CO2 Wizardry or Hype?

The headlines read:

“Scientists accidentally discover a method to turn carbon dioxide Into ethanol.”


“CO2 may help renewables industry.”

While stories in the media read:

“The [CO2 to Ethanol] process could be used to store excess electricity generated [by] wind and solar. … It could help balance a grid supplied by intermittent renewable sources.”

And, more dramatically:

“This low-cost electrochemical reaction may come to the rescue of the earth’s climate.”

Photo from ORNL, catalyst of copper nanoparticles embedded in carbon nanospikes.
Photo from ORNL, catalyst of copper nanoparticles embedded in carbon nanospikes.

While most people would applaud being able to dispose of unwanted CO2, this wizardry, from DOE’s Oak Ridge National Laboratory, may just be hype.

First, there is the scientific fact that the process requires more energy to produce ethanol from CO2, than is in the ethanol that’s produced. The energy input is greater than the energy output. (This is the same basic problem with fusion.)

We have not yet discovered perpetual motion. Electricity is required to produce ethanol from CO2, and the process only has a yield of 63%.

Unless the source of electricity doesn’t use fossil fuels or the electricity would otherwise be wasted, the process would ultimately add CO2 to the atmosphere. (I.e., generating electricity for the process produces more CO2 than would be absorbed by the ethanol.)

For example, if wind turbines generate electricity that cannot be used on the grid, this electricity could be used to produce ethanol and remove CO2 from the atmosphere.

But this is a very limited case, since selling the electricity to the grid has a greater economic value than using the electricity to produce ethanol. Excess electricity from wind energy usually only happens at night when the grid is lightly loaded and represents a small fraction of the electricity produced by wind turbines.

Rephrasing the issue:

Why build wind turbines and solar farms to generate electricity to remove CO2 from the atmosphere, when they could, theoretically, be used to displace the electricity generated by fossil fuel power plants and prevent the CO2 emissions in the first place?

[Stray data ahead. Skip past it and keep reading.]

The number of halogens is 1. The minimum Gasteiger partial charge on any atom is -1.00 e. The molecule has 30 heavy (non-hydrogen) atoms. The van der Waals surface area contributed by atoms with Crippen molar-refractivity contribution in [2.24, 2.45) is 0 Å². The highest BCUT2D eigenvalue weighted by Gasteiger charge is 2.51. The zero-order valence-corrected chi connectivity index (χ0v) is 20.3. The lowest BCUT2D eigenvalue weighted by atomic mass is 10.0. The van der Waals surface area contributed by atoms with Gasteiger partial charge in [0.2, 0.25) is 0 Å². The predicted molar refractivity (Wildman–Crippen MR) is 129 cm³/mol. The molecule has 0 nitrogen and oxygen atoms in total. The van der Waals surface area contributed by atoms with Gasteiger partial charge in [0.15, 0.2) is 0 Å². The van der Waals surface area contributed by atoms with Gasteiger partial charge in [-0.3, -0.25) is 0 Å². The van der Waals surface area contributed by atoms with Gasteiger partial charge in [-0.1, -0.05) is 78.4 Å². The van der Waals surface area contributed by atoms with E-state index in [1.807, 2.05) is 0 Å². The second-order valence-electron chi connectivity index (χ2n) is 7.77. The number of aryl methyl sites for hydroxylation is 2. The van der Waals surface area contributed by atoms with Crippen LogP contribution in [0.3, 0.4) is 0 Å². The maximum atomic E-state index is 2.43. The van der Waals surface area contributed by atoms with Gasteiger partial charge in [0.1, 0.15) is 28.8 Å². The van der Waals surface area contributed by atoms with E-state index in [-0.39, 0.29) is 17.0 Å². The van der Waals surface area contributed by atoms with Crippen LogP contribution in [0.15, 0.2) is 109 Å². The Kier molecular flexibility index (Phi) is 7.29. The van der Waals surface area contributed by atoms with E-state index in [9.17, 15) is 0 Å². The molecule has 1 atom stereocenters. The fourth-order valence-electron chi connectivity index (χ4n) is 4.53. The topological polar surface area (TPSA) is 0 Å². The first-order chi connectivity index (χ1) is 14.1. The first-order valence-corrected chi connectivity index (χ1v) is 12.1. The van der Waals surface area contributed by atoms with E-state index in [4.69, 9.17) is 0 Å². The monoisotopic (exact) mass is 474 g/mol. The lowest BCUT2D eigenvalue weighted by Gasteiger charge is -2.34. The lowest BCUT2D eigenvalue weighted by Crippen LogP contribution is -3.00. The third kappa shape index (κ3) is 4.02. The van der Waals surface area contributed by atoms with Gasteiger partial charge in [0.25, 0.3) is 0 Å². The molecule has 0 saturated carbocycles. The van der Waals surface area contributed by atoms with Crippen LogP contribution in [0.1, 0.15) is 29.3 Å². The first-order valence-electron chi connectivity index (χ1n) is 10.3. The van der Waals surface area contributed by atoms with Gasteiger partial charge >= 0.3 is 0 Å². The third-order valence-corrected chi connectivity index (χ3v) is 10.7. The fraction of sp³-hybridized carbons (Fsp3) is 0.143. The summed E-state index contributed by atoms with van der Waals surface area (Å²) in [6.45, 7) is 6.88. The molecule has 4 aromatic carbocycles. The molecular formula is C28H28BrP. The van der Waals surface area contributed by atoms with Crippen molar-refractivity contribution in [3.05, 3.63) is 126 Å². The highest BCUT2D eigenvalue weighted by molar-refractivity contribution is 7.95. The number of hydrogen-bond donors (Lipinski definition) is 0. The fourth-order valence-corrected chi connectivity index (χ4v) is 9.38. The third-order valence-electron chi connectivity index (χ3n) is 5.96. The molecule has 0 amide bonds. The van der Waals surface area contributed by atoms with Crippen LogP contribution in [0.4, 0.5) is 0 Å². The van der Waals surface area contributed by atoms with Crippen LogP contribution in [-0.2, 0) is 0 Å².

Amazingly, if the foregoing isn’t sufficient to demonstrate that the media headlines are hype, the scientific paper describing the process contained the following conclusion:

“The process probably precludes economic viability for this catalyst.” And,

“The entire reaction mechanism has not yet been elucidated.”

This discovery does nothing to change the fact that wind and solar are unreliable, or intermittent. Neither wind nor solar generate the electricity required for the reaction when the wind doesn’t blow or the sun doesn’t shine: I.e., no electricity, no ethanol.


The media created the impression that a process was accidentally discovered that could remove CO2 from the atmosphere and “come to the rescue of the earth’s climate” while also mitigating the intermittent problems associated with wind and solar.

Both propositions are false.

It’s merely media hype.


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Nothing to Fear, Chapter 6, Wind Energy, explains why wind energy is expensive and unreliable.

Nothing to Fear is available from Amazon and some independent book sellers.

Link to Amazon:

Book Cover, Nothing to Fear
Book Cover, Nothing to Fear

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0 Replies to “CO2 Wizardry or Hype?”

  1. Another uncertainty about this new method is that the conversion occurs on an almost micro scale. A major question is whether it could be scaled up to the enormous volumes of CO2 and ethanol that would be involved with commercial energy. What can be done in the lab often becomes difficult on an engineering scale.

    • Thanks.
      I think you are correct in that the Green movement has lost touch with reality and treat climate change as a religion that can’t be questioned.

  2. Don,
    Thanks for debunking this one. It’s the usual uninformed media stuff. I agree with your comment about climate change being a religion.

  3. Thanks for another great article. I can’t wait for some intelligent work process to be implemented by the government which requires those requesting a grant to actually have a potential scientific accomplishment that can be verified by the laws of thermodynamics. Unfortunately many of the funded projects seem to rely on “perpetual motion” . Clearly the staff in the various agencies appear to not have a grasp of the laws of physics and thermodynamics. Their goal is to get the $$ out regardless of technical viability. I have spoken with several DOE employees and find them lacking the necessary skills to handle our tax dollars. Also in many cases they choose to respond to requests for progress reports.
    Let’s hope for a better use of our resources in the next administration. .

  4. Donn, often I don’t like what you write because it looks biased or lacking of the details to understand where the truth is, however I die in order to allow you to keep writing it. We need always to see the 2 sides of the coin. Thanks

    • Sandro: Thanks for your comment. I guarantee that everything I write is factually correct, but don’t always have space to detail the backup facts supporting my articles. I find it’s important to keep the articles short, so that people will read them.

  5. Pingback: Weekly Climate and Energy News Roundup #248 | Watts Up With That?

  6. It’s good to recall that photosynthesis in plants uses the energy red photons and splits water; it tacks the hydrogens on CO2 to make carbohydrates and releases the O2 into our air.

    Animals do the reverse and strip hydrogens off of carbohysrates and tacks these on oxygen to make water and dumps the CO2 skeletons into the air.

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